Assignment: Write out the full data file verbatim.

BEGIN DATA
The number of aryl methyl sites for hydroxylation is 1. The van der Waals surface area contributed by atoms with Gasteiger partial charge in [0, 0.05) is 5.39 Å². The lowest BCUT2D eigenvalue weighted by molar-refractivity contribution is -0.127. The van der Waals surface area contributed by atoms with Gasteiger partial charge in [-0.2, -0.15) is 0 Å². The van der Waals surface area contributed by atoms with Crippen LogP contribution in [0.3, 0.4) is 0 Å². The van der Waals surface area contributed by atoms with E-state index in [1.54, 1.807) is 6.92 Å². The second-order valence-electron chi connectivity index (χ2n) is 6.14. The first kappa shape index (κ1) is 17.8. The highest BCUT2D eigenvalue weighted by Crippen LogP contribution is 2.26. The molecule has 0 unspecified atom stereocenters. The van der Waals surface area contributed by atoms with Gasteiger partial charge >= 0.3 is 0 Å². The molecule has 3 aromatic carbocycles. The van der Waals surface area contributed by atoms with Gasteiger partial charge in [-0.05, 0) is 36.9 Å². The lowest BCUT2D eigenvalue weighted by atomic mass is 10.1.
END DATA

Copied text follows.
The number of aryl methyl sites for hydroxylation is 1. The van der Waals surface area contributed by atoms with Gasteiger partial charge in [0, 0.05) is 5.39 Å². The lowest BCUT2D eigenvalue weighted by molar-refractivity contribution is -0.127. The van der Waals surface area contributed by atoms with Gasteiger partial charge in [-0.2, -0.15) is 0 Å². The van der Waals surface area contributed by atoms with Crippen LogP contribution in [0.3, 0.4) is 0 Å². The van der Waals surface area contributed by atoms with E-state index in [1.54, 1.807) is 6.92 Å². The second-order valence-electron chi connectivity index (χ2n) is 6.14. The first kappa shape index (κ1) is 17.8. The highest BCUT2D eigenvalue weighted by Crippen LogP contribution is 2.26. The molecule has 0 unspecified atom stereocenters. The van der Waals surface area contributed by atoms with Gasteiger partial charge >= 0.3 is 0 Å². The molecule has 3 aromatic carbocycles. The van der Waals surface area contributed by atoms with Gasteiger partial charge in [-0.05, 0) is 36.9 Å². The lowest BCUT2D eigenvalue weighted by atomic mass is 10.1.